Yes, it's that time of year again and the basketball season is in full swing.  The little wooden footballs that were hung on the electric poles throughout town have now been replaced with little basketballs with the names of the players on them.  Red is the color of the day as the Indians prepare for battle.  Last weeks local paper had the pictures of all the players and their positions listed in the paper along with a schedule of the games to be played.  It's an important part of small town life and it keeps the winter blues away. 
     In honor of the Clark County Indians, I am posting a picture to boost their morale.  My husband and I found a book from 1914 in the walls of our old house and this picture was inside:
     This was the Kahoka Basketball team of 1914.  The game sure has come a long way since then. Doesn't it make you grateful for the inventions of polyester, weight lifting and Nike?? 
     So, here's a shout out to the team for a great season.  Wonder if those old uniforms are still around somewhere??  Maybe we should find them for a reunion of some sort..........but you'll get that in a small town.

Friday, January 6, 2012

The Destroilet

     The words of this title may baffle some, but speak that name in our family and laughter erupts. However, at one time in my life, that name was a nightmare.  The story begins in a small country town where my daddy was the parson. The town had once been a Quaker settlement.  There were many beautiful old houses and buildings in the small town.   The church building where our small congregation met was one of the oldest in town and therefore, had very old plumbing.
     Now, before we get into the full story, you have to understand something about small town plumbing.  When you have old houses, you have old plumbing.  Often a house that should be described as "2 bedrooms and a bath" is really "2 rooms and a path".  There are still homes in existence that have a well worn path from the house to the little building with a moon on the door.  Adding water and sewer pipes to an old house is a major ordeal as well as great expense to have all that work done.  I'm sure that was the reason that our little country church had to come up with a better plan.
     Small town churches operate on the same principle as big city churches, only with a minimal congregation which results in minimal offerings and not much to work with for a pastor's salary and building maintenance budget.  So, our little town church most likely heard about this solution and decided to run with it.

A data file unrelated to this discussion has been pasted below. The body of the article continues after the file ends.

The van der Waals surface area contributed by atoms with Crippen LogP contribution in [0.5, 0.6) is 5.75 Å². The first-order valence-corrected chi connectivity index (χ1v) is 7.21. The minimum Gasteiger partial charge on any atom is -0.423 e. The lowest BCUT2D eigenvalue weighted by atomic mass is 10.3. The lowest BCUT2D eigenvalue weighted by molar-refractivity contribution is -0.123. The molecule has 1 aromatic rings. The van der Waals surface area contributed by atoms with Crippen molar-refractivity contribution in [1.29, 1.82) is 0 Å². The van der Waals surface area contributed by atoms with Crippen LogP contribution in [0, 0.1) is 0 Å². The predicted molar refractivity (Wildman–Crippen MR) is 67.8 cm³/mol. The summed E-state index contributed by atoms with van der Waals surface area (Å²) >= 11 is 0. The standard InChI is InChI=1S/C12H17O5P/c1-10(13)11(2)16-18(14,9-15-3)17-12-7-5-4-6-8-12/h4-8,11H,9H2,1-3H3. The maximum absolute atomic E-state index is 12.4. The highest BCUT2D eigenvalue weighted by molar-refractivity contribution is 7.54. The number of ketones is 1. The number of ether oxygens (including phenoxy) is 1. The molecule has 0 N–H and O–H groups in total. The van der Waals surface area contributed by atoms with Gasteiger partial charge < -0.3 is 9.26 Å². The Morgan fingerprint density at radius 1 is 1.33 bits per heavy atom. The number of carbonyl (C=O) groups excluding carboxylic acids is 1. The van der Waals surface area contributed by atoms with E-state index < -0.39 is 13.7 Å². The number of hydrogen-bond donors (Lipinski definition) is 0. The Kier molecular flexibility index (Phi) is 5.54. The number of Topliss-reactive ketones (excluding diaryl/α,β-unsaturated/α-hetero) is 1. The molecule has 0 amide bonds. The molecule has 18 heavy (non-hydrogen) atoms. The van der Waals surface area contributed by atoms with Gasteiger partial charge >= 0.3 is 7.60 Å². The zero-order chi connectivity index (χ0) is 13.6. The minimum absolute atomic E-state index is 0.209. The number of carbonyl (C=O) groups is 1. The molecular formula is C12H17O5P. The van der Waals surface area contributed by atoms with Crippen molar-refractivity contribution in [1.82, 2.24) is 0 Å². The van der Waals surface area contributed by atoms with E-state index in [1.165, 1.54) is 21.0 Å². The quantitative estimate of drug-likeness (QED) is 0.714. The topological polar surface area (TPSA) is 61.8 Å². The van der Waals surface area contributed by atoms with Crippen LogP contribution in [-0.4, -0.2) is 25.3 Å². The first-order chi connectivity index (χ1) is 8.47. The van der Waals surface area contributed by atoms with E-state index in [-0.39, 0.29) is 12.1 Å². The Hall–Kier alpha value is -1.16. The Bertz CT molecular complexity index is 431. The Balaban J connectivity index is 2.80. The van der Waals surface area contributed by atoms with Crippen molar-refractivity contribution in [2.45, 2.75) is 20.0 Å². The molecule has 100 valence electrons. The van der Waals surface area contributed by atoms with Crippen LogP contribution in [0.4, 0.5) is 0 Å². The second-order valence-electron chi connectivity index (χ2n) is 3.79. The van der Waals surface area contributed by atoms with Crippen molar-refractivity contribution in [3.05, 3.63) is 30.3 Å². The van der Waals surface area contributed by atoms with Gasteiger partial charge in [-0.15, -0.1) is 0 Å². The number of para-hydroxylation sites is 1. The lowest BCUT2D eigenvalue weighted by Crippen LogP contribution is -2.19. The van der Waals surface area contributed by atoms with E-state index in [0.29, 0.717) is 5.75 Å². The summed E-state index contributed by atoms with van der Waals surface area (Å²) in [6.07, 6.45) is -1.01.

A Destroilet operates on electricity and propane or gas. Maybe that gives you some clue as to what I am about to describe.  I remember it looking like a tall white trash can with a lid and seat on top.  You would sit down, do your business and then shut the lid, causing a flame to come out and destroy what was left in the bottom.  I distinctly recall a certain odor that accompanied the process.  The whole operation invoked terror in the mind of my then 5 year old brain.
     There were many Sunday evenings and Wednesday evenings that prayers were sent to heaven asking that the preacher would hurry so I could "go" at home.  Often, I waited too long and got in trouble. Being the pastor's kids, we spent a lot of time there. We were always the first to arrive and the last to leave.  If Deacon Smith or Sister Jones was in a rather talkative mood after church, it could spell trouble.  As a mom of young children, I know how dealing with that would have been a burden.  The question of showing mercy or exacting  punishment would have been a quandary.  Obviously, my mom didn't suffer with that same problem.
     Among the Sunday School children there were rumors of someone who had been burned on it at one time and therefore, did not come back to church as a result.  Understanding the full function of the apparatus, I now know that it would be impossible to be burned while sitting on it, but to my young mind it seemed completely valid.  No doubt there were many crude jokes that circulated among the youth group.  I often wonder about what rumors the old ladies and the gossip chain could come up with.
     I googled the name and found out that you can still purchase toilets like this, though the Destroilet is no longer made.  A company called "Incinolet" now makes them.  The pictures make them look like they have improved upon the original design.  No doubt they are a safe and convenient way of taking care of business, but no thanks on my part.  Yes, it does save water, but I want to save my children from the trauma. 
     The old country church I speak of has now become modernized.  I am told that they now have full functioning normal plumbing.  I wonder if the old timers in the church, trying to teach gratefulness,  tell the young children "Back in my day we didn't have things as nice as you have them........".  But, you'll get that in a small town.